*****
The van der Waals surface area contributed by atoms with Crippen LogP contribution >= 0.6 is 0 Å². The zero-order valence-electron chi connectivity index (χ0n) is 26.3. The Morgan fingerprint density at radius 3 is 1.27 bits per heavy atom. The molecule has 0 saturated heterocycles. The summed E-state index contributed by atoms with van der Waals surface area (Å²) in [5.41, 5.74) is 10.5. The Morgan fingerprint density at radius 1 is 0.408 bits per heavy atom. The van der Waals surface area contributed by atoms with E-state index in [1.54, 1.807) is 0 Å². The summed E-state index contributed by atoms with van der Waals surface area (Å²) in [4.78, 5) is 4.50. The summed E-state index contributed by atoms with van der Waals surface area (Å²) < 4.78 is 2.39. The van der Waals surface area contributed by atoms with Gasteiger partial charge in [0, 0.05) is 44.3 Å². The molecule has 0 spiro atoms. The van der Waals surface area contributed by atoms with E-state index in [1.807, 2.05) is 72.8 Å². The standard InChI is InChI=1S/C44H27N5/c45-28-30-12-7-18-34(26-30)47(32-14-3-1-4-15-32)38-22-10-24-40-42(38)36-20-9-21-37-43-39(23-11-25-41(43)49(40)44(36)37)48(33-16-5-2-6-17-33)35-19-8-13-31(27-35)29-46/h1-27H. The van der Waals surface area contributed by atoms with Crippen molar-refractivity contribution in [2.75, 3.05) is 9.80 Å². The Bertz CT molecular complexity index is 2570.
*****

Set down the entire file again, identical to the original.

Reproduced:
The van der Waals surface area contributed by atoms with Crippen LogP contribution >= 0.6 is 0 Å². The zero-order valence-electron chi connectivity index (χ0n) is 26.3. The Morgan fingerprint density at radius 3 is 1.27 bits per heavy atom. The molecule has 0 saturated heterocycles. The summed E-state index contributed by atoms with van der Waals surface area (Å²) in [5.41, 5.74) is 10.5. The Morgan fingerprint density at radius 1 is 0.408 bits per heavy atom. The van der Waals surface area contributed by atoms with E-state index in [1.54, 1.807) is 0 Å². The summed E-state index contributed by atoms with van der Waals surface area (Å²) in [4.78, 5) is 4.50. The summed E-state index contributed by atoms with van der Waals surface area (Å²) < 4.78 is 2.39. The van der Waals surface area contributed by atoms with Gasteiger partial charge in [0, 0.05) is 44.3 Å². The molecule has 0 spiro atoms. The van der Waals surface area contributed by atoms with E-state index in [1.807, 2.05) is 72.8 Å². The standard InChI is InChI=1S/C44H27N5/c45-28-30-12-7-18-34(26-30)47(32-14-3-1-4-15-32)38-22-10-24-40-42(38)36-20-9-21-37-43-39(23-11-25-41(43)49(40)44(36)37)48(33-16-5-2-6-17-33)35-19-8-13-31(27-35)29-46/h1-27H. The van der Waals surface area contributed by atoms with Crippen molar-refractivity contribution in [2.75, 3.05) is 9.80 Å². The Bertz CT molecular complexity index is 2570.